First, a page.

Effective gothic horror with a mystical touch. In 17th-century Europe, young Peter and his alcoholic father, Tomas, have settled down for longer than their transient life usually allows. They live in a vast forest, cutting wood for nearby villagers, but are always estranged. An eerie sense of menace haunts the area. Two bizarre and gruesome murders in a short time couldn't be due to wolves, but Tomas insists that whispers of supernatural danger are mere superstition. Then, because one victim was unmarried, Peter's friend Agnes is forced into a Wedding of the Dead and stowed away for 40 horrifying days of symbolic mourning. Visiting her cabin secretly, Peter confronts the chilling truth: Undead corpses are rising from graves, killing and recruiting more and more humans. Led by new friend Sofia and her Gypsy caravan, Peter and his historically unreliable father find that their only hope lies in a singular old sword and an ancient song with lyrics confronting the emotional essence of the zombie-vampires. Underlying tenderness, overt chills. (author's note) (Fantasy. YA)
From the Publisher
Starred Review, Publishers Weekly (circ: 34,456), November 12, 2007:
"Sedgwick knows his way around a gothic setting, and readers will likely devour this bone-chiller."

Review, Publishing News:
"A finely written, bone-chilling gothic tale."

Product Details

Random House Children's Books
Publication date:
Product dimensions:
5.31(w) x 8.09(h) x 0.83(d)
770L (what's this?)
Age Range:
12 - 13 Years

Read an Excerpt


Deep in the Woods

When he fell for the fifth time, when his face plunged into the deep snow, when his hands burnt from the cold but he didn’t care, Radu the woodcutter knew he was going to die. Somewhere behind him in the darknesses of the forest he could hear the man who had attacked him. He was scared now, almost too scared to move, almost too cold to run anymore, but still he knew something was wrong. Something that should not be.

He got up and stumbled on desperately, sending snow flying in little spurts. Even here among the thickness of the trees it lay heavily on the ground, whisked and funneled by the east wind into strange hills and troughs, like white beasts lurking at the foot of the birches.

Radu looked behind him, but could see nothing. Nothing but the vast unfathomable forest. It was said you could ride from Poland to Turkey and never leave the trees behind, but he knew that wasn’t true. Nothing could be that big! Not even the Mother Forest.

He stopped for a moment, listening hard, but all he could hear was his own panting as he sucked air into his painful chest. He no longer knew where he was, though the forest had been his home all his life. His hut and his village were far away. He looked around, straining to recognize anything, but all he saw were a hundred thousand silver birch trees.

A branch cracked, and with horror Radu’s eyes snapped back to his pursuer. Now that Radu saw him again, he knew what was wrong.

“In the name of Jesus and the Forest . . .”

The words fell dead in the softness of the snow, but even as they did Radu turned and began to run, lurching wildly from tree to tree. His right hand left a smear of blood on the paper bark of a birch, but that wound was irrelevant now. It was such a short while since he’d been cutting wood with his axe. The axe that lay somewhere in the snow, its blade stained with blood, already frozen. His blood.

He hit another two trees, but barely noticed, and suddenly he realized where he was. Close to Chust, where his fellow woodcutter Tomas lived in a hut outside the village.

For a fleeting moment a flame of hope ignited in his heart. He had run fast, the village was only a short way through the trees, and he could no longer hear his attacker behind him.

But then Radu rounded a tree and ran straight into him.

The man was not tall, but he was fat. Bloated. His skin was as white as the trees around them. There was dried blood at the corners of his shriveled mouth. It had taken Radu all this time to recognize him.

Radu took a step backward, his fur boots brushing through the snow. He tripped over an unseen root, but kept his feet. He lifted a hand and pointed at the man.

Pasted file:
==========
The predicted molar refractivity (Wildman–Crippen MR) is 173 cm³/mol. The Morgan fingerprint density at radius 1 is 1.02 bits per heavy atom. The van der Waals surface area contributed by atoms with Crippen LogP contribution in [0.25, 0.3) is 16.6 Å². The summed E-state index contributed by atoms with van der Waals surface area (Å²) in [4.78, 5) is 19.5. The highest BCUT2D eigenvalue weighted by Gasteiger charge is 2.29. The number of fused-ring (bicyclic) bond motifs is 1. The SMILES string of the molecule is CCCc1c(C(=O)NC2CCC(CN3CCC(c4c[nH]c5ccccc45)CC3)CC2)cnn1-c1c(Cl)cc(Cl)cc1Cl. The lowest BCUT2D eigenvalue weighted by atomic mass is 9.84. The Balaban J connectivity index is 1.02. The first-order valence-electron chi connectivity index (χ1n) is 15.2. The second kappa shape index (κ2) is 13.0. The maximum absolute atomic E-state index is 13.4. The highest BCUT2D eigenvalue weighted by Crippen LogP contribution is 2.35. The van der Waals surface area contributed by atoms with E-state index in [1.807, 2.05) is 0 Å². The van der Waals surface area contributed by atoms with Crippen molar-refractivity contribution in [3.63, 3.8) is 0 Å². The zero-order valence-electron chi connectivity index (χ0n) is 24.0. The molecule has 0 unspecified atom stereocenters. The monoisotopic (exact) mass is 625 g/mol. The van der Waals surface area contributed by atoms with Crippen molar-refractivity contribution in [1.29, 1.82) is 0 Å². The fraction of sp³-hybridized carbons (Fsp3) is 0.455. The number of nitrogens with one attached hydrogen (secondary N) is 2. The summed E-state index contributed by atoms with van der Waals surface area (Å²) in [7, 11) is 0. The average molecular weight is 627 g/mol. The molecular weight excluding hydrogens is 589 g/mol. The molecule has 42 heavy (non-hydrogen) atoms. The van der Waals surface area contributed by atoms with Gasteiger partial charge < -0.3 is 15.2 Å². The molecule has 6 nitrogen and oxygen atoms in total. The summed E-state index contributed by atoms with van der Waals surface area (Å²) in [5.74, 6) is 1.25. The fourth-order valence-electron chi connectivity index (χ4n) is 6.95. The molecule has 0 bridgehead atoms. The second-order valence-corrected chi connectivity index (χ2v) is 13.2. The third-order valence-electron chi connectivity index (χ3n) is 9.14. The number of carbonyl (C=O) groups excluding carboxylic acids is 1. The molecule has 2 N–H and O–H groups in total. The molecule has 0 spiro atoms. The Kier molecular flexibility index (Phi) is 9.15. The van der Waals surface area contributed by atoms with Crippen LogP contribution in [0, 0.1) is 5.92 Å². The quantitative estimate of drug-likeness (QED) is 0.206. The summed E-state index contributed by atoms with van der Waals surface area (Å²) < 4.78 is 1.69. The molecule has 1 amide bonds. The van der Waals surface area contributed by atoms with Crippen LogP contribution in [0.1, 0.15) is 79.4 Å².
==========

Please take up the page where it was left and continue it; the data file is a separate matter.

“But Willem. You’re dead!”

The man lunged forward and shoved his hand like a knife into Radu’s chest, feeling for his heart.

“Not anymore,” he said.

And now it was Radu who fell dead in the softness of the snow.

Meet the Author

By day Marcus Sedgwick works in children’s publishing, and by night he is the drummer in a rock band in Brighton, England. He lives in Sussex with his wife, Pippa, and has a daughter, Alice.

Customer Reviews

Average Review:

Post to your social network


Most Helpful Customer Reviews

See all customer reviews

My Swordhand Is Singing 4.8 out of 5 based on 0 ratings. 5 reviews.
Anonymous More than 1 year ago
Anonymous More than 1 year ago
Anonymous More than 1 year ago
Guest More than 1 year ago
The book was action packed. It was one of the best books I read so far. Its violent scenes and energized chase scenes created a exciting horror story. Perfect book for readers that like scary books(for ages 13 up)
TeensReadToo More than 1 year ago
Marcus Sedgwick's MY SWORDHAND IS SINGING is a dark novel with a heavy emphasis on thick, snowy forests of Eastern Europe, gypsies, and superstitious town folk. It is the perfect setting for a scary story, but it is also much, much more.

Tomas and his teenage son, Peter, are a pair of traveling woodcutters with a mysterious past that settle down in the village of Chust one winter. Before long a string a deaths strike the village. Peter is perturbed by the villagers' strange reactions to the occurrences. When he asks Tomas about them, his father brushes away his questions as silly folk lore. However, Tomas is also doing his own share of strange things, like digging a trench around their home and filling it with moving water. When Agnes, a girl Peter likes, is symbolically married to a dead man and shut up in a remote hut, Peter tries to rescue her and runs into a monster.

Sedgwick takes pains to distance his tale from the gentleman bloodsucker that Anne Rice and authors like her have embedded into pop culture. The word "vampire" is never mentioned and the vampires, themselves, have varying appearances throughout the novel. He does a great job at weaving various and sometimes seemingly paradoxical pieces of folk lore. This gives the story a great sense of immediacy and realism. Sedgwick also shifts the focus from vampires to people who have to deal with terrifying occurrences at home. The buildup of the growing atmosphere of fear and denial will have readers biting their fingernails.

Marcus Sedgwick seems to take a lot of risks in writing this atypical, historically rich vampire novel. Central to the story line is not the relationship between a human and vampire or a girl and a boy (a la Buffy and Angel), but a wounded relationship between father and son. While this may seem terribly uncool, the realism of this relationship is what grounds the novel and makes the more fantastical elements more believable and scary.